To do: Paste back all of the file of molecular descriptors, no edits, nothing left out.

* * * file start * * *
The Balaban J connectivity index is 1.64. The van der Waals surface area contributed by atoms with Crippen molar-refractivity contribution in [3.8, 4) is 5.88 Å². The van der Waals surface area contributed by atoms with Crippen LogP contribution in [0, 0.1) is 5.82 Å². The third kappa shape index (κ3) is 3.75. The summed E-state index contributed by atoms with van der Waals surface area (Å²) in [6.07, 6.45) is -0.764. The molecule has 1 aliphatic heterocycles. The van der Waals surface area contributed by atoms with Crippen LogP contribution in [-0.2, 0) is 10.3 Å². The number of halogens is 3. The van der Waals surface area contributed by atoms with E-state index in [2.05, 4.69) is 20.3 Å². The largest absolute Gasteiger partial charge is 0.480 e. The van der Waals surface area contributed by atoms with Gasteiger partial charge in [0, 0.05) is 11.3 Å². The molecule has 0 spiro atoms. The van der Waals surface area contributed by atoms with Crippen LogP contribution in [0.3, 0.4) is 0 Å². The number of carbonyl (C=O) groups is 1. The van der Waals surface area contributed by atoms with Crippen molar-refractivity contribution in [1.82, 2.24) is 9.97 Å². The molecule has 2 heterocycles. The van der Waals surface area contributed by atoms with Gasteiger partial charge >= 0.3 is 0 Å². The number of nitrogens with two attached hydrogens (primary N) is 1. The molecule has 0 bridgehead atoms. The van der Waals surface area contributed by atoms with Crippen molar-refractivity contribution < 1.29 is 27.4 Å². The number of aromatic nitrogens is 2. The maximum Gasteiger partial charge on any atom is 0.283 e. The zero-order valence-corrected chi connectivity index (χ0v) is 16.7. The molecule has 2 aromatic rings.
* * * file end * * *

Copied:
The Balaban J connectivity index is 1.64. The van der Waals surface area contributed by atoms with Crippen molar-refractivity contribution in [3.8, 4) is 5.88 Å². The van der Waals surface area contributed by atoms with Crippen LogP contribution in [0, 0.1) is 5.82 Å². The third kappa shape index (κ3) is 3.75. The summed E-state index contributed by atoms with van der Waals surface area (Å²) in [6.07, 6.45) is -0.764. The molecule has 1 aliphatic heterocycles. The van der Waals surface area contributed by atoms with Crippen LogP contribution in [-0.2, 0) is 10.3 Å². The number of halogens is 3. The van der Waals surface area contributed by atoms with E-state index in [2.05, 4.69) is 20.3 Å². The largest absolute Gasteiger partial charge is 0.480 e. The van der Waals surface area contributed by atoms with Gasteiger partial charge in [0, 0.05) is 11.3 Å². The molecule has 0 spiro atoms. The van der Waals surface area contributed by atoms with Crippen LogP contribution in [0.3, 0.4) is 0 Å². The number of carbonyl (C=O) groups is 1. The van der Waals surface area contributed by atoms with Crippen molar-refractivity contribution in [1.82, 2.24) is 9.97 Å². The molecule has 2 heterocycles. The van der Waals surface area contributed by atoms with Gasteiger partial charge >= 0.3 is 0 Å². The number of nitrogens with two attached hydrogens (primary N) is 1. The molecule has 0 bridgehead atoms. The van der Waals surface area contributed by atoms with Crippen molar-refractivity contribution < 1.29 is 27.4 Å². The number of aromatic nitrogens is 2. The maximum Gasteiger partial charge on any atom is 0.283 e. The zero-order valence-corrected chi connectivity index (χ0v) is 16.7. The molecule has 2 aromatic rings.